On this snapshot you can see me with my brother Grigory Sasonko in 1946 in Leningrad.
After returning to Leningrad from evacuation our family began to live an ordinary life. Grandfather Mordukh resumed his crafts – soldering and repairing pans.
In the neighboring apartment house there was a room in an apartment where Jews gathered regularly, once a week, and prayed. Ten Jews met there – this was called a minyan. Grandfather called it a synagogue.
Grandfather sometimes took Grigory. Grigory would just sit beside him and listen to the adults praying. Grigory didn’t have his bar mitzvah there. Girls were not accepted.
Grigory got married in 1958. His wife, Lyusya, was a friend of Guta’s daughter. Guta was daddy’s sister, who lived in Alma Ata [Kazakhstan]. When Grigory went to Alma Ata they got acquainted there and he began courting Lyusya.
She came to Leningrad when he graduated from the institute. They got married and left for Krasnoyarsk. Their son Misha was born in 1959 and their second son Kirill in 1968.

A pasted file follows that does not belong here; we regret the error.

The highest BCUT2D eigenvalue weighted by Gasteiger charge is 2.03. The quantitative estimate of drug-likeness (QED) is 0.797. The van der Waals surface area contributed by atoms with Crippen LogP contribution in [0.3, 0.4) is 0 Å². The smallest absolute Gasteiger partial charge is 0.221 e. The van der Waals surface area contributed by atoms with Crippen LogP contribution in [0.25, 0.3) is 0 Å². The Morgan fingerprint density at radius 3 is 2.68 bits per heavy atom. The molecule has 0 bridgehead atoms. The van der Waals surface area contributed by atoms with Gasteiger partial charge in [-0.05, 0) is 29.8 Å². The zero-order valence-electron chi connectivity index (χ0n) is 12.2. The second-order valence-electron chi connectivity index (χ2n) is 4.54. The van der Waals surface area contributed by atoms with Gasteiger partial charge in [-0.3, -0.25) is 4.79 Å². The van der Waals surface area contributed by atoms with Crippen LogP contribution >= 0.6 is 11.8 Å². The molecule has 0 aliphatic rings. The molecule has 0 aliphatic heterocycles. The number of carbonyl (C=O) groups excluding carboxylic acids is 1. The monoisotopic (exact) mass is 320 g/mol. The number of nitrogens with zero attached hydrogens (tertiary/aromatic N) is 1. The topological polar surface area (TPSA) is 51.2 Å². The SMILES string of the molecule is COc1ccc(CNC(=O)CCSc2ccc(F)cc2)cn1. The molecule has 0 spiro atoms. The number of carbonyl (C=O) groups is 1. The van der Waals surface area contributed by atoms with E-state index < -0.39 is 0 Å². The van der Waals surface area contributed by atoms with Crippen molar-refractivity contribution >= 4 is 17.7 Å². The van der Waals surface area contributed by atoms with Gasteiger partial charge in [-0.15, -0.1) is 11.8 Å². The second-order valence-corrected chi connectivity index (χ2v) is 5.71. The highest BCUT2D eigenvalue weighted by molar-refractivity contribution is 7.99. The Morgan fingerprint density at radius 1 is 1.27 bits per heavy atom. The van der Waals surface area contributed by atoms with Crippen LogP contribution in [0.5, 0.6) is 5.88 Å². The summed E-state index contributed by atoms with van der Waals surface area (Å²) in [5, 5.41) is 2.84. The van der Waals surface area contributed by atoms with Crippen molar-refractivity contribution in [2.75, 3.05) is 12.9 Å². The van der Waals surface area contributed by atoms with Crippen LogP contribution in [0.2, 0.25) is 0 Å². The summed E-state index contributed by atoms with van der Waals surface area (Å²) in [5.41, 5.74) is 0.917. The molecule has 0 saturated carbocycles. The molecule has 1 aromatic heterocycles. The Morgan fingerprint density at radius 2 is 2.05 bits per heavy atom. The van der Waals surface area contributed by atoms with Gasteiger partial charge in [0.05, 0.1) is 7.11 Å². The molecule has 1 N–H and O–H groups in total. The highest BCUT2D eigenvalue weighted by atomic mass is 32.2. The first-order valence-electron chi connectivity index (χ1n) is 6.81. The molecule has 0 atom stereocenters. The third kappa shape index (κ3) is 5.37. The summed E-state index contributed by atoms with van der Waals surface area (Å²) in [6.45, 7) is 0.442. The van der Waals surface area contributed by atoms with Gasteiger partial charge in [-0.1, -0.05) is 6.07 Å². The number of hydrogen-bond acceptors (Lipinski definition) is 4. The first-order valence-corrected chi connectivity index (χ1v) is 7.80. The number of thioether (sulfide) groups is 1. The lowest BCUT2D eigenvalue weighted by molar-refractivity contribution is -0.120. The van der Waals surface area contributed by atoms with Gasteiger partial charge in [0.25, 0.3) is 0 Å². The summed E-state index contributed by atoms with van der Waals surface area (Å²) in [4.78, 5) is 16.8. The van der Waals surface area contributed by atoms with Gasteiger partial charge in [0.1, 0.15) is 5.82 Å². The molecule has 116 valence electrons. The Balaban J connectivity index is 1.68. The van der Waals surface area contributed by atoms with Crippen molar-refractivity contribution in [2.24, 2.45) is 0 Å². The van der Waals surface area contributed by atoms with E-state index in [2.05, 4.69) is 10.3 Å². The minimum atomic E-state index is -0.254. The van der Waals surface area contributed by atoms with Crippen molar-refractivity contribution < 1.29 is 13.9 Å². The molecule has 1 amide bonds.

Misha married a teacher of mathematics at school, an Armenian by the name of Seda. They have two children who live in St Petersburg.
Misha is a businessman. Kirill became a programmer. Kirill now lives in Augsburg, Germany, with his wife and two children.
My brother Grigory and his spouse left Russia with them. My brother comes each year and we spend our vacations together. We had a very amicable family in general. Grigory and I call each other every 10 days.
I love my nephews. Earlier we spent vacations together, but then, when our children grew up, they started to spend vacations on their own. When the kids were small we traveled to different places:
Ukraine, the Baltic countries, including Latvia and
to Rogachev in Belarus.
All our relatives were very close friends, and it was very painful for us when they emigrated for good.